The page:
She closed her eyes, took a deep breath, and expanded her mind. She felt a burning behind her brow, urging her on.
“There’s life under this rubble. Some pods like this still work. The Souls want me to rescue the poor prisoners in them.”
“What if they deserved it?”
“Mantis, please. Nobody deserves having their Soul trapped inside a body deprived of all senses.”
He took a sharp breath. “Do you think the Tyrant did this?”
Cynthia’s eyes widened. “That must be it! He wanted to exterminate all Soul-users besides himself, but what if he instead kept them here in case he ever needed them? And when he disappeared…”
“…this secret facility was forgotten, and buried in a landslide.”
“These people were buried here for decades.” Cynthia pointed to a spot the Souls screamed at her to search. “Let’s get them out.”
Righteous determination made their work quick. They’d unearthed another fully operational pod. Cynthia unclasped it with full confidence.
Inside, chained upright, a body was kept alive by ancient nourishing fluids. Eyes like a muddy puddle stared out.
“By the Souls above.” Mantis performed a warding gesture. “We gotta get him out.”
They did. The prisoner’s skin felt like wet tissue paper under their hands, so delicate and pale it might rip through at any moment. His left wrist had been fitted badly into the shackles and gotten infected.
“He’s fevered. I’m gonna try my best, but I don’t know if I’ll make it.” Mantis began to tend to the catatonic man.
Cynthia’s gaze was drawn to the next half-excavated capsule in the row. “There’s another one alive in there.”
“Get them out! I can take care of this one alone.”
The capsule cracked open. The escaping air was odorless, sterile. The prisoner was pristine. Cynthia breathed a sigh of relief - and furrowed her brow.
She shot a glance at the first victim. The two men appeared identical. A clone?!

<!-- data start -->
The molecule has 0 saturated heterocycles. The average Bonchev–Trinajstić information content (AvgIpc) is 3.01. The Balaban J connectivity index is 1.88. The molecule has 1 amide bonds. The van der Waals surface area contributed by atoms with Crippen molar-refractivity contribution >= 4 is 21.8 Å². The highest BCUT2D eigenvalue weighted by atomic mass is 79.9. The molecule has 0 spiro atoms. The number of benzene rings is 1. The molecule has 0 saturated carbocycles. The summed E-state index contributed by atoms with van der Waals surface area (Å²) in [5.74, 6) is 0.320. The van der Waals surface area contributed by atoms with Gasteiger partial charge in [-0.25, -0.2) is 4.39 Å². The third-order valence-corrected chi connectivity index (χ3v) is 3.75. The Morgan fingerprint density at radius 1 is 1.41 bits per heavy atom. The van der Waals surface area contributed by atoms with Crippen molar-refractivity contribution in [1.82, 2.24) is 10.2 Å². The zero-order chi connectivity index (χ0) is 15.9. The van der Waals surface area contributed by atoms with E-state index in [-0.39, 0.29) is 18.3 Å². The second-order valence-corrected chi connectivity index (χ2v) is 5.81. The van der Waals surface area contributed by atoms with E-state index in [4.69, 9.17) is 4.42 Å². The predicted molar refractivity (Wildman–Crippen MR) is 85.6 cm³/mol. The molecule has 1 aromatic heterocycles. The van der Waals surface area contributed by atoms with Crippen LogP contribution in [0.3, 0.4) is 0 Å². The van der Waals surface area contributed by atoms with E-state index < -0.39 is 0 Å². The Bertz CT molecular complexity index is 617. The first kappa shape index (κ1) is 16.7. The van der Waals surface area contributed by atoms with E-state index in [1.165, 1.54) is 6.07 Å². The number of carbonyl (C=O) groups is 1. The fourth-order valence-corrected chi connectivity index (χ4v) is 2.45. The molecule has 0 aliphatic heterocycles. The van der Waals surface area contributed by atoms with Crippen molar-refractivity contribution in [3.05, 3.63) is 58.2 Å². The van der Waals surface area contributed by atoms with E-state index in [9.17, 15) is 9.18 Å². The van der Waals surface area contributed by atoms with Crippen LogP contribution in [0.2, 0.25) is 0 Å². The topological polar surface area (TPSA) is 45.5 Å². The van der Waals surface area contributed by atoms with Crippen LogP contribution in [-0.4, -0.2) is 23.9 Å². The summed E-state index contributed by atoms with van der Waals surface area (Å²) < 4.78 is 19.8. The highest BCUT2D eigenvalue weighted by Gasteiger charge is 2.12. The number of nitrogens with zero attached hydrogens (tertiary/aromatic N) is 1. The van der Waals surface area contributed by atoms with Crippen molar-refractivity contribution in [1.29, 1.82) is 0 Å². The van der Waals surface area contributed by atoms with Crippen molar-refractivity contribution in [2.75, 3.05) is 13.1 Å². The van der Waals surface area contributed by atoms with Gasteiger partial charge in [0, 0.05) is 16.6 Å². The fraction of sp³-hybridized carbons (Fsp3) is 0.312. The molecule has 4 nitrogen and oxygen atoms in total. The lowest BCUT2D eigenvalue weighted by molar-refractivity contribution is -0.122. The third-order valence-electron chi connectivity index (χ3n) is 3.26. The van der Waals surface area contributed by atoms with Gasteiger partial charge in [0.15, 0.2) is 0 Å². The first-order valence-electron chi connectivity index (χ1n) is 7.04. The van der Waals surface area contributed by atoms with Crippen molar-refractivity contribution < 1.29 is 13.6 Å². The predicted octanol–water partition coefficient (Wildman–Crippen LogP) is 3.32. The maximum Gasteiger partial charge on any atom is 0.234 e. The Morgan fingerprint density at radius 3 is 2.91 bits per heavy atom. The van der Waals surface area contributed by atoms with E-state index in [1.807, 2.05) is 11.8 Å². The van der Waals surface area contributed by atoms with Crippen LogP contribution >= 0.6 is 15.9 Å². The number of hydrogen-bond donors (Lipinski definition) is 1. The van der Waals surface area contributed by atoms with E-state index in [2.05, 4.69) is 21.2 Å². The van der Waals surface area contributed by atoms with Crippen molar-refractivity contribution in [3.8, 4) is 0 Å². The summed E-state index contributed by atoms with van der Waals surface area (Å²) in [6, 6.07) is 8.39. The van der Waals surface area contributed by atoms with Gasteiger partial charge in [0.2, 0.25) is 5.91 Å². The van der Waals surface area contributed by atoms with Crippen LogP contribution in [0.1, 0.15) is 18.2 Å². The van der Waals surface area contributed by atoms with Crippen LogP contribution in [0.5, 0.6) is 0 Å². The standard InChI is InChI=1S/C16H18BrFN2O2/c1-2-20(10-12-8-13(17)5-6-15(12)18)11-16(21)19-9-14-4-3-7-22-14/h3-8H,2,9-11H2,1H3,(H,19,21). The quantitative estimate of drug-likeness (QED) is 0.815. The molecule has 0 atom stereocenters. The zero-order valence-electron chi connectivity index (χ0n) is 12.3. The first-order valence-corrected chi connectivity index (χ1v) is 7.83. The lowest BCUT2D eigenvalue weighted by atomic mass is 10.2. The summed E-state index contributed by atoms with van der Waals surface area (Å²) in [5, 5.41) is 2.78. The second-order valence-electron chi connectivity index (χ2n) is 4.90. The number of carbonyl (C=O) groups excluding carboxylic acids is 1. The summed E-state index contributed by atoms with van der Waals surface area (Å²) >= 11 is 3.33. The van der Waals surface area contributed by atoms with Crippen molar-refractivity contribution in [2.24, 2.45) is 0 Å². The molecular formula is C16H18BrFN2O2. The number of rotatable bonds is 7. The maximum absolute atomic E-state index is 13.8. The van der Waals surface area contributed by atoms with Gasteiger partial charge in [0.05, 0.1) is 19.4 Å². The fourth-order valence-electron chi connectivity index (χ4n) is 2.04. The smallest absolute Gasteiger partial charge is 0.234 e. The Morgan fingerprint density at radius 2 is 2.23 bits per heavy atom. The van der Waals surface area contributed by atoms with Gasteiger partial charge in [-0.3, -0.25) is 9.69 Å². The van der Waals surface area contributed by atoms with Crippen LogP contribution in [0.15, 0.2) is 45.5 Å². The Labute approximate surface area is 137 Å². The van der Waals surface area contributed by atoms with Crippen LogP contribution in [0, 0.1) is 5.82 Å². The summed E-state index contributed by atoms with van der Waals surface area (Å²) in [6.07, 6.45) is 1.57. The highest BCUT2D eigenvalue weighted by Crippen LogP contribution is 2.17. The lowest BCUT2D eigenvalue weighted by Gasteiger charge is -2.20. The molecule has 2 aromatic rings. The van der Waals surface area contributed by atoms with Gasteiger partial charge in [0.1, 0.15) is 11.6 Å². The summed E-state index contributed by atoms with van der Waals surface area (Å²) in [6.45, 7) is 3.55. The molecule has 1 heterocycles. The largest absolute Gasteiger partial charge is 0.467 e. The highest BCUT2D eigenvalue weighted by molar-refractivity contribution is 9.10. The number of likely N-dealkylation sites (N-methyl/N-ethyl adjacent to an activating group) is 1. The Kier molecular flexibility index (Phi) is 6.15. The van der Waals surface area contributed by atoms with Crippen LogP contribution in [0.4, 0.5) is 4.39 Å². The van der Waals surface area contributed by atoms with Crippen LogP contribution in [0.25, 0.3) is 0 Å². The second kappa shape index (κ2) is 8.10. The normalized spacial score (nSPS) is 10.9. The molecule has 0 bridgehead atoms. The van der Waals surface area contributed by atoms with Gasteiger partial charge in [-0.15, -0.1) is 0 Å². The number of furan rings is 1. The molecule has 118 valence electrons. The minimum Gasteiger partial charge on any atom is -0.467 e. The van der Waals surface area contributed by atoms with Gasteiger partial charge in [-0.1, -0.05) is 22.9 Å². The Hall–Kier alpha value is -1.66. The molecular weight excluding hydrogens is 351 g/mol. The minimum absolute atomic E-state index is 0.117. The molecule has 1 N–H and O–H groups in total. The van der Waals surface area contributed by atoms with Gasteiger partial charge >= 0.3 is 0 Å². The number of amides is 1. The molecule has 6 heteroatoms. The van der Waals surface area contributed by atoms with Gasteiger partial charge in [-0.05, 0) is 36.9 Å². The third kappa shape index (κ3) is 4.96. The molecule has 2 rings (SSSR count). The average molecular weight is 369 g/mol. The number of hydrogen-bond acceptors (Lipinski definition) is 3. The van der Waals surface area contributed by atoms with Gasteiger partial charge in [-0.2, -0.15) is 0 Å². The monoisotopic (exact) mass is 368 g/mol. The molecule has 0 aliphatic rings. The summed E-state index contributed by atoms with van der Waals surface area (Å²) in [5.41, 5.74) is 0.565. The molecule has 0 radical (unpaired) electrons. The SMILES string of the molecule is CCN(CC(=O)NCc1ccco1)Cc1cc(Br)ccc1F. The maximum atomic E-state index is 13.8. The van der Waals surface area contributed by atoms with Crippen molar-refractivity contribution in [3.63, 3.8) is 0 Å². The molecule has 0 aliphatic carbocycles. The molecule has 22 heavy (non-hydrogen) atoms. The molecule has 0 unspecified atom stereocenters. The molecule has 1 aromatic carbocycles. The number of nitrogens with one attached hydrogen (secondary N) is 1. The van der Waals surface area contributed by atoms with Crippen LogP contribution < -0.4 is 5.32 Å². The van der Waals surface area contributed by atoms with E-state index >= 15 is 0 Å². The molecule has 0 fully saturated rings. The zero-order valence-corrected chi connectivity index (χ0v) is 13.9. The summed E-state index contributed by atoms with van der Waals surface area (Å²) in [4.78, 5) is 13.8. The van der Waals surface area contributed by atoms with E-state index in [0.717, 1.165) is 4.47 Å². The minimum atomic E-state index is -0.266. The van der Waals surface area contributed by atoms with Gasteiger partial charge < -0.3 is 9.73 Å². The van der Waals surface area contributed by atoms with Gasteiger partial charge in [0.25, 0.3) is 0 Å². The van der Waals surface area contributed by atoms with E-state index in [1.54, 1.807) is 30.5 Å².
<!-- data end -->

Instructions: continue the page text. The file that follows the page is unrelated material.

A block of ice formed in her throat. “Mantis, did they teach you what made the Tyrant such a threat before he mysteriously vanished?”
No answer. She continued. “He had devised a way to transfer his Soul when he died. Every successful assassin they sent would just become his next body. He should have been immortal.”
She surveyed the valley hiding a facility full of sleeping clones.
“This is how they got rid of him - they buried him alive. Surrounded him with vessels to trap his Soul whenever he’d die.” Her voice had become a hoarse whisper.
Very slowly, she looked down on the man they’d put on the blanket.
He had succumbed to his infection. Or rather, decided to die.
“What’s the matter, Cynthia?” The voice using the wrong name sounded like the one that had called her here. It hadn’t been the Souls at all.
Calling on them, she drew her knife and rammed it into the gut of the creature that had taken over her friend.
Despite bleeding out on the ground, the Tyrant managed to keep his voice level, while Cynthia sobbed over Mantis’ body. “I slowly rubbed the skin of the clone bodies open. I invited the infection that took weeks to kill me. Eventually, I knew I’d run out of vessels and be free. Do you think you stand a chance against such determination?”
He dug Mantis’ hand into his hideous wound, opening it wider. “You’re mine.”
Her revulsion at this made Cynthia snap out of her grief and terror. The Souls had not called her here, but they would give her the strength for what she needed to do. She went up to the empty pod, prepared the shackles so they’d snap close own their own, and propped up the door so it would shut with a kick from within.